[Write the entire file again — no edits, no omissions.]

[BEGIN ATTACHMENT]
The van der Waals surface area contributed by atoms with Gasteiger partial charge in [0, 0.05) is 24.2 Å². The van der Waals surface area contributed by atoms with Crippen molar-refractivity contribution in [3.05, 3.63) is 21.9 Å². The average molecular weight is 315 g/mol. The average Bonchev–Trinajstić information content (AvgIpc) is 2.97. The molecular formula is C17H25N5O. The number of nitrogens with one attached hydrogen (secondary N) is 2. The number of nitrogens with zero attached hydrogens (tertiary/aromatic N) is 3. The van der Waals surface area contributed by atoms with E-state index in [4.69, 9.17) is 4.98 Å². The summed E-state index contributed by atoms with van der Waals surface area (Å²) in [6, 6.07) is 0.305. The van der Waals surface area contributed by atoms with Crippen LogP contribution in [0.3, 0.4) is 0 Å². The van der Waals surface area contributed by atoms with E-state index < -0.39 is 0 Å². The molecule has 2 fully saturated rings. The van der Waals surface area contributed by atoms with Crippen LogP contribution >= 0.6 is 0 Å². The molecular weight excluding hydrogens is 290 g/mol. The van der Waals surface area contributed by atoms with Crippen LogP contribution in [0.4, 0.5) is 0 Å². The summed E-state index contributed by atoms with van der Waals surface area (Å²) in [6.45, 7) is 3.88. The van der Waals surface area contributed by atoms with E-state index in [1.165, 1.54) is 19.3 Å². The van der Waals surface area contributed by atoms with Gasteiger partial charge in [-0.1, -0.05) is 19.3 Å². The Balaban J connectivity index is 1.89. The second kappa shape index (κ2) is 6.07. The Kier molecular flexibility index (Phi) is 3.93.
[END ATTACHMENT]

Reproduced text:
The van der Waals surface area contributed by atoms with Gasteiger partial charge in [0, 0.05) is 24.2 Å². The van der Waals surface area contributed by atoms with Crippen molar-refractivity contribution in [3.05, 3.63) is 21.9 Å². The average molecular weight is 315 g/mol. The average Bonchev–Trinajstić information content (AvgIpc) is 2.97. The molecular formula is C17H25N5O. The number of nitrogens with one attached hydrogen (secondary N) is 2. The number of nitrogens with zero attached hydrogens (tertiary/aromatic N) is 3. The van der Waals surface area contributed by atoms with E-state index in [4.69, 9.17) is 4.98 Å². The summed E-state index contributed by atoms with van der Waals surface area (Å²) in [6, 6.07) is 0.305. The van der Waals surface area contributed by atoms with Crippen LogP contribution in [0.3, 0.4) is 0 Å². The van der Waals surface area contributed by atoms with E-state index < -0.39 is 0 Å². The molecule has 2 fully saturated rings. The van der Waals surface area contributed by atoms with Crippen LogP contribution >= 0.6 is 0 Å². The molecular weight excluding hydrogens is 290 g/mol. The van der Waals surface area contributed by atoms with Crippen LogP contribution in [0.4, 0.5) is 0 Å². The summed E-state index contributed by atoms with van der Waals surface area (Å²) in [6.45, 7) is 3.88. The van der Waals surface area contributed by atoms with E-state index in [1.165, 1.54) is 19.3 Å². The van der Waals surface area contributed by atoms with Gasteiger partial charge in [-0.1, -0.05) is 19.3 Å². The Balaban J connectivity index is 1.89. The second kappa shape index (κ2) is 6.07. The Kier molecular flexibility index (Phi) is 3.93.